Government Lending

The week the jobless numbers broke

Change in methodology provides an overly rosy picture and wasn’t applied retroactively

The federal government’s jobless data that tracks new claims for unemployment benefits tumbled 13% last week to the lowest reading since mid-March – before schools, offices and stores closed amid the worst pandemic in more than a century.

It’s good news for a number tracked in the mortgage and housing industries as a gauge of America’s home-buyer power, but it comes with a catch: The Department of Labor changed the way it computes the seasonally adjusted number and it didn’t apply it retroactively. Eventually, it will get around to it, the Thursday report said – but not before the beginning of 2021.

“It’s hard to understand why they wouldn’t apply the new formula retroactively – it’s something you can do in five minutes in an Excel sheet,” said Dean Baker, senior economist at the Center for Economic and Policy Research. “It’s something you tell a worker, when he says he’s leaving for the day, ‘Hey, before you leave, can you just make the initial claims series consistent.’ Without that adjustment, the numbers are skewed.”

Baker’s workaround was to look at the unadjusted data, which usually isn’t the headline number from the report. It showed a 0.9% increase in new claims to 833,352 from 825,761. Compared to a year earlier, the not-seasonally adjusted number, known to economists as the NSA, was almost five times higher than the year-ago week.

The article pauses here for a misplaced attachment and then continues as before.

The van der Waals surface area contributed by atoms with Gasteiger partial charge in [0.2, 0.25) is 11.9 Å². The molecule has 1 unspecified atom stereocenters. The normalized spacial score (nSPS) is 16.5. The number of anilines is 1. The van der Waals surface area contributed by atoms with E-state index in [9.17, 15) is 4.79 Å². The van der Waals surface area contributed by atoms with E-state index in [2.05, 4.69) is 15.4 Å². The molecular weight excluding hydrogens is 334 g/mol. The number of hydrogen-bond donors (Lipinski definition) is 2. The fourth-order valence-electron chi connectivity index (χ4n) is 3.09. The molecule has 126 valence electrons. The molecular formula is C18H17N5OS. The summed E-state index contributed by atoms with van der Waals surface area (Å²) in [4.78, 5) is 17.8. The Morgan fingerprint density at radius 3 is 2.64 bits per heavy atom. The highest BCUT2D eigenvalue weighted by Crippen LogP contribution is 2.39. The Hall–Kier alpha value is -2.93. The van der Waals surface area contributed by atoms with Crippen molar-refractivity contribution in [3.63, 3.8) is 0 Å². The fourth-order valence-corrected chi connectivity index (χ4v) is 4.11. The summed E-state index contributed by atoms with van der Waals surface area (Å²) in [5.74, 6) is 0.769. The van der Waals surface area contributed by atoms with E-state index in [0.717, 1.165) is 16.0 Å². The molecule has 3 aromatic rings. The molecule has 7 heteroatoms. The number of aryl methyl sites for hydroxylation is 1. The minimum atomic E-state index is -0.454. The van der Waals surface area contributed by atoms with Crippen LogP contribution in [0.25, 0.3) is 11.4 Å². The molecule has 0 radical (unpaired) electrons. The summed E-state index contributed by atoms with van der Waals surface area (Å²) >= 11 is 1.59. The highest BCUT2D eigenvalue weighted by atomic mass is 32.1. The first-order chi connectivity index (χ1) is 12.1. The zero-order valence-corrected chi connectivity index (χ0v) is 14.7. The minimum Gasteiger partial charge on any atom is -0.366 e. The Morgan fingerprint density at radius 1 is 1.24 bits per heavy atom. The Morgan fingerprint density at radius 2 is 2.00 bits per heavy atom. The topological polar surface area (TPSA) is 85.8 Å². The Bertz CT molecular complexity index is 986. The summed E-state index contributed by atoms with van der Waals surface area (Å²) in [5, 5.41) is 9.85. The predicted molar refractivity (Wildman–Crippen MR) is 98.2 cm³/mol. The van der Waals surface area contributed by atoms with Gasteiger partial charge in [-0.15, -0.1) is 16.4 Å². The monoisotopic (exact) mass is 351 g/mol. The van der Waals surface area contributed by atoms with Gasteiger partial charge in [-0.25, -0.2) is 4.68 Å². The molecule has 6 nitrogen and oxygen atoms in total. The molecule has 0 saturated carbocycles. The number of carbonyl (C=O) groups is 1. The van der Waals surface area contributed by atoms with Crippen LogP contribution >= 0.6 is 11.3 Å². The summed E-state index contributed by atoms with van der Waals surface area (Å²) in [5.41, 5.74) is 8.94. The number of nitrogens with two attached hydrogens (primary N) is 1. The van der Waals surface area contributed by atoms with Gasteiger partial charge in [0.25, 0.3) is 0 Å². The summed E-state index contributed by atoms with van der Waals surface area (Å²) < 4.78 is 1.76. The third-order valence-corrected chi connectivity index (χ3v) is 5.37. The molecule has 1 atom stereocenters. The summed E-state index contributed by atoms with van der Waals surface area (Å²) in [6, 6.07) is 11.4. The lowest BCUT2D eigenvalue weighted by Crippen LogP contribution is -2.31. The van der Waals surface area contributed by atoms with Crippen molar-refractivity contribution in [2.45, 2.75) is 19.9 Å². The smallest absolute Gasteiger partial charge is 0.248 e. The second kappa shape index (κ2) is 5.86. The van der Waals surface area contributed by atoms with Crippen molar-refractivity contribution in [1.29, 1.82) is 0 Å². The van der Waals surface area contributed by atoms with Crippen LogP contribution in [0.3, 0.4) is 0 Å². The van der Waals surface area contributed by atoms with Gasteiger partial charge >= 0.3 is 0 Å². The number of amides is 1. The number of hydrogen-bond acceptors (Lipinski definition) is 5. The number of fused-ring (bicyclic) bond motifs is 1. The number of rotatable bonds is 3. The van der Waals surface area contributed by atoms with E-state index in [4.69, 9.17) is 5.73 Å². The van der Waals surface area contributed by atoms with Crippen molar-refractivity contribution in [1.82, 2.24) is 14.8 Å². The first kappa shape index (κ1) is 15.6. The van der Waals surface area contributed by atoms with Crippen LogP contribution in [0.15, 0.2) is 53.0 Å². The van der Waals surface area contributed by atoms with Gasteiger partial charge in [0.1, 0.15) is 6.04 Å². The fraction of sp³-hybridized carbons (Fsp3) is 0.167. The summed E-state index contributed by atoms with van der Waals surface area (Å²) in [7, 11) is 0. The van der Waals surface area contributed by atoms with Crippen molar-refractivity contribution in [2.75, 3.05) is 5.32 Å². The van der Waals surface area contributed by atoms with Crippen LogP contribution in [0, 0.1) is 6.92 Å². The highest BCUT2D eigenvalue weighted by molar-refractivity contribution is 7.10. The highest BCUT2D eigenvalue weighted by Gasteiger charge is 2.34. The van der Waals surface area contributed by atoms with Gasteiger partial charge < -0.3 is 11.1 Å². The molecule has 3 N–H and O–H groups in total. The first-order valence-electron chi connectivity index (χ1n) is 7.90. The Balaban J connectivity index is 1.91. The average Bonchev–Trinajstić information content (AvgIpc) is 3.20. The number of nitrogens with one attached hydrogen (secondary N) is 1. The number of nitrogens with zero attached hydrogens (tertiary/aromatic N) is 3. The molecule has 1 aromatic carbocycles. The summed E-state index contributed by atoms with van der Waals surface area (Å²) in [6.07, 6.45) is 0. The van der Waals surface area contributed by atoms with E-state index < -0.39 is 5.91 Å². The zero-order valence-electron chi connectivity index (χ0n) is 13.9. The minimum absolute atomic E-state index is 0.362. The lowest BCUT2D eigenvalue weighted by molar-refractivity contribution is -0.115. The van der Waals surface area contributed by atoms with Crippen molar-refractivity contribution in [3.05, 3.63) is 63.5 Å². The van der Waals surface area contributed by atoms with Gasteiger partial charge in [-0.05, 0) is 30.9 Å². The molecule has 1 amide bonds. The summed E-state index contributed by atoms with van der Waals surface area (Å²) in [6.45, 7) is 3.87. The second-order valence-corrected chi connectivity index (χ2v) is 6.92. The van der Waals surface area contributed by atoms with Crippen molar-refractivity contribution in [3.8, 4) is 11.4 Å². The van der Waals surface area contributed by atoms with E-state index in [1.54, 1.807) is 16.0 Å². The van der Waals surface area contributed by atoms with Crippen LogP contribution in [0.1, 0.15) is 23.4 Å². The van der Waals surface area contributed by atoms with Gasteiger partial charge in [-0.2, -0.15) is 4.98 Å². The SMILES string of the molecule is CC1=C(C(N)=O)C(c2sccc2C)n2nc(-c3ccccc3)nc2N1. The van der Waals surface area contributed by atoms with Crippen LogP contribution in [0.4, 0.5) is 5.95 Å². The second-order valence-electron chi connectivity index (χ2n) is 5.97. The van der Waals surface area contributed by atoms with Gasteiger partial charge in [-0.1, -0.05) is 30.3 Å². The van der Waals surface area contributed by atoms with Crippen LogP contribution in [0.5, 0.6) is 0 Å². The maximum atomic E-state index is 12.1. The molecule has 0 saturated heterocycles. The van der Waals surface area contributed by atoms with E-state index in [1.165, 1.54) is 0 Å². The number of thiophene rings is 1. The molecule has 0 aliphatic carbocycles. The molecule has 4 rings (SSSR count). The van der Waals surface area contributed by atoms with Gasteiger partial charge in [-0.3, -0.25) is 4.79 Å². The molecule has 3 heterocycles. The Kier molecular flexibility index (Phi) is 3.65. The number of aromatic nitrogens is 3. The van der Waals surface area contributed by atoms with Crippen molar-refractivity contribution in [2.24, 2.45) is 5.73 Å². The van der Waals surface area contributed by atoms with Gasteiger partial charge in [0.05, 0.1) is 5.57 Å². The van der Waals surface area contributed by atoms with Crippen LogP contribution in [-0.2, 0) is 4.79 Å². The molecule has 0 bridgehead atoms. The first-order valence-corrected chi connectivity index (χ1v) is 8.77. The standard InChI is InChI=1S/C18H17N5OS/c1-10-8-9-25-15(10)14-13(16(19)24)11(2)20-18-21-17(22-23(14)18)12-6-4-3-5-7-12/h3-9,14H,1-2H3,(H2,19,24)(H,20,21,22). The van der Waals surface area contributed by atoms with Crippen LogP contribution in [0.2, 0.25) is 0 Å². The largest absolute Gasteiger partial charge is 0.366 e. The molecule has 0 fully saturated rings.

Economists expected the seasonally adjusted number in the jobless claims report to improve. They didn’t expect it to drop off a cliff. A Trading Economics survey of economists showed the average forecast was for a 1.6% drop to 995,000.

Wells Fargo economists, in a report titled “Don’t Get Too Excited About the Drop in Jobless Claims,” said the number published in the report was an embellishment.

“Since the Department of Labor did not apply the new methodology to prior data yet, the drop in today’s headline number embellishes the rate of improvement and should not be viewed as a sign that the labor market’s recovery is kicking into a higher gear,” the economists said.

Goldman Sachs economists said if the government hadn’t switched to the new formula, there would have been a decrease of 17,000, not the 130,000 reported on Thursday.

“The DOL switched from a multiplicative to an additive seasonal factor in this release, but applying a multiplicative seasonal factor implies that seasonally adjusted initial claims decreased by 17,000 to 994,000,” the Goldman Sachs report said.

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